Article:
On love, Awolowo saw love as an important virtue for anyone aspiring to lead, which is in sharp contrast to the chicanery, knavery, and brutish credentials required in Nigerian politics these days. Aboluwodi stated that “Awolowo saw accountability, transparency and the like as the mainstream of political order which may constitute the thesis while selfishness, greed and so on constitute a negation of this order. The conflict between man’s natural instincts like greed and impulse is resolved when these greedy and selfish acts are overcome and love which manifests in social justice, fairness and equity is attained. Love then becomes a quality that the state or family must aspire to have. Just like the state aspires to reach its perfection when it has freedom, morality and rationality in Hegelian dialectic, Awolowo’s perfect state is achieved when the state and its parts attain a perfect state of love. Love becomes the quintessence of state and human interaction.”

On mental magnitude, Awolowo theorised that those who aspire to lead should be able to bring their acquisitive tendencies under the control of reason, and cultivate self-discipline. He further postulated that good leaders should abhor vile emotions and vices including anger, fear, malice, gluttony, drunkenness, and sexual immorality. He believed that only those whose interests are subsumed under the interests of the people can succeed as leaders. Achieving this state of consciousness is what Awolowo called the regime of mental magnitude – the ability to subvert human proclivities for crass materialism and indulgences in favour of self-discipline and rational behaviour.

With very few exceptions, Africa has since retreated from producing leaders with the virtues of love, empathy, and mental magnitude that Awolowo wrote about. Our human development indices have declined steadily over the years because of the many reprobates in power stifling the good efforts of the few honourable people who manage to get to positions of authority. That is not to say we haven’t had leaders who had no shoes while they were growing up. We once had the case of a minister who was in tears during inspection of dilapidated critical infrastructure, but ended up becoming one of the most prolific looters of public funds. It has simply been a case of misplaced empathy.

Paul Ekman distinguishes between different forms of empathy. He wrote about “cognitive empathy,” which is the ability to know how the other person feels and how they think. While it has its good aspects, this sort of empathy has been associated with the “dark triad” – Narcissists, Machiavellians, and Sociopaths, who possess this attribute while having no sympathy for their victims. A torturer needs this ability, if only to better calibrate his cruelty – and talented political operatives no doubt have this ability in abundance. (Goleman, 2007).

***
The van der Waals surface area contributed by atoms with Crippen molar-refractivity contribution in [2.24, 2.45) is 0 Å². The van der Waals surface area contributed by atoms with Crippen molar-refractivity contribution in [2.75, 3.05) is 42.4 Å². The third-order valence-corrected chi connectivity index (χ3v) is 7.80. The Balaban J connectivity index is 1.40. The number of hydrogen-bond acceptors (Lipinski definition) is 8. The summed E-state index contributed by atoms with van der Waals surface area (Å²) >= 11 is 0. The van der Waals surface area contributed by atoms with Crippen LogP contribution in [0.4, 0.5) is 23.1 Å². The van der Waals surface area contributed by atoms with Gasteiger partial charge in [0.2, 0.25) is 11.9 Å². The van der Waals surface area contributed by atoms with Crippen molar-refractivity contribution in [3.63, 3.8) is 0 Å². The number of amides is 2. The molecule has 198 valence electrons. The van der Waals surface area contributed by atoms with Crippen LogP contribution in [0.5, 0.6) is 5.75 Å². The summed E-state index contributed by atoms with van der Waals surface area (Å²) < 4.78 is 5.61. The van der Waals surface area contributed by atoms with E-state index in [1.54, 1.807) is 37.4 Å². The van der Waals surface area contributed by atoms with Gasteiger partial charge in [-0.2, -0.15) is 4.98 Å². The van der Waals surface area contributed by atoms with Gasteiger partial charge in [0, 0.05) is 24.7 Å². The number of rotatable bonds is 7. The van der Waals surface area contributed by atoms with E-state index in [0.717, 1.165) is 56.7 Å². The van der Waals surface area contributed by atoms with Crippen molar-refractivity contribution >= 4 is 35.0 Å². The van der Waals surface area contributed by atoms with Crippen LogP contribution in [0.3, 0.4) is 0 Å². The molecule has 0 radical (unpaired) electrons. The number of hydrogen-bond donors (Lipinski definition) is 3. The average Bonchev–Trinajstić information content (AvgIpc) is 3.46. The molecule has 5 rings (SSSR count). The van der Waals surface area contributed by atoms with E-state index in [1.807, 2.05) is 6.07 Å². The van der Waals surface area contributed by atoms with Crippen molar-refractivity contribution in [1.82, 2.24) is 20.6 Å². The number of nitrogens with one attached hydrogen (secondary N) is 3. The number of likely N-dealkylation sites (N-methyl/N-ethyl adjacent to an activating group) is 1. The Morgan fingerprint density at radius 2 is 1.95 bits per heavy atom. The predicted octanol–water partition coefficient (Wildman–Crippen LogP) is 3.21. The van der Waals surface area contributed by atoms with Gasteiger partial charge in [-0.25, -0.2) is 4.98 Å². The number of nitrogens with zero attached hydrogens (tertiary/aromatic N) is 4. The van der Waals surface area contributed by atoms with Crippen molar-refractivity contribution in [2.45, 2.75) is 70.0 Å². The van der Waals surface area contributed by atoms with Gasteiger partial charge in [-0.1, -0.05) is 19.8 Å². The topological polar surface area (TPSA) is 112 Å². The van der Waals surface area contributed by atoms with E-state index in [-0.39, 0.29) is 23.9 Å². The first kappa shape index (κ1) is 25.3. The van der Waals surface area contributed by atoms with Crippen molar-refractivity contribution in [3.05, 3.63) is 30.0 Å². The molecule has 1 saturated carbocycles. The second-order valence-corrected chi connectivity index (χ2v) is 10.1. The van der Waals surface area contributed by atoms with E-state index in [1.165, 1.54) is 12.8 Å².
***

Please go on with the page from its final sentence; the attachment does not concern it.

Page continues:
Majority of the current crop of political leaders understand the politics of poverty all too well. They are skilled in the art of exploiting the desperation of poor Nigerians, who are in the majority, to advance their own selfish interests. Add to that wizardry in identity politics and you have tales of heists by uncommon people in power who go against the will of God by stealing funds meant for development, while people from the regions they claim to represent wallow in poverty. “Compassionate empathy”, on the other hand, according to Ekman, helps people understand another person’s predicament and not only feel with them, but are moved to do the right thing and help them. Some statements by serving public officials give them away that they are far removed from the pains and suffering of the people.

In the months and years ahead, when we have another chance to elect leaders to different positions of power, Nigerians would do well to pay greater attention to the personal lives, characters, and antecedents of those aspiring to office – because desperation and a lack of moral rectitude in aspiring leaders, according to the great Awo, is a veritable hint of disasters waiting to happen. We have recycled deceptive populists, mercantilist demagogues, and indignant godsons of entitled godfathers, over many years with little to show for it. This is the time to revisit existing models of leadership recruitment, and find good people in unlikely places to lead us. Moral exemplars who have been the bulwark against the free fall of society. Empathetic men and women amongst us that we often remark would make good leaders but are not cut out for the politics of money and violence. These are the exact corps of patriots we need to salvage our country.